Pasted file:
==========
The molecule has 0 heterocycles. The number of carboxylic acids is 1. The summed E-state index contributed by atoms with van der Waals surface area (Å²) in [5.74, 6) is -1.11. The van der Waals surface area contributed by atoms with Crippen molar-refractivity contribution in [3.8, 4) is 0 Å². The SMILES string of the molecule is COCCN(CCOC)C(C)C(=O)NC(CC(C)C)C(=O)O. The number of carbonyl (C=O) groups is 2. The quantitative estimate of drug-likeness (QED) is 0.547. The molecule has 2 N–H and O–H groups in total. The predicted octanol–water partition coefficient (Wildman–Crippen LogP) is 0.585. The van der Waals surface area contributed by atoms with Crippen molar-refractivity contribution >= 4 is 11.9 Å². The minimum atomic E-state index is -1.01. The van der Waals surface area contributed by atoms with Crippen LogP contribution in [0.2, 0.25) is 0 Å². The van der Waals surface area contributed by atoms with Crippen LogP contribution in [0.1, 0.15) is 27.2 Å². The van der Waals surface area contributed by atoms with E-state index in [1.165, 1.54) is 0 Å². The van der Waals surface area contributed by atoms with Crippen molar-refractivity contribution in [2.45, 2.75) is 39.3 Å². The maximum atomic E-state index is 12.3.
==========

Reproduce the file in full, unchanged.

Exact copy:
The molecule has 0 heterocycles. The number of carboxylic acids is 1. The summed E-state index contributed by atoms with van der Waals surface area (Å²) in [5.74, 6) is -1.11. The van der Waals surface area contributed by atoms with Crippen molar-refractivity contribution in [3.8, 4) is 0 Å². The SMILES string of the molecule is COCCN(CCOC)C(C)C(=O)NC(CC(C)C)C(=O)O. The number of carbonyl (C=O) groups is 2. The quantitative estimate of drug-likeness (QED) is 0.547. The molecule has 2 N–H and O–H groups in total. The predicted octanol–water partition coefficient (Wildman–Crippen LogP) is 0.585. The van der Waals surface area contributed by atoms with Crippen molar-refractivity contribution >= 4 is 11.9 Å². The minimum atomic E-state index is -1.01. The van der Waals surface area contributed by atoms with Crippen LogP contribution in [0.2, 0.25) is 0 Å². The van der Waals surface area contributed by atoms with Crippen LogP contribution in [0.1, 0.15) is 27.2 Å². The van der Waals surface area contributed by atoms with E-state index in [1.165, 1.54) is 0 Å². The van der Waals surface area contributed by atoms with Crippen molar-refractivity contribution in [2.45, 2.75) is 39.3 Å². The maximum atomic E-state index is 12.3.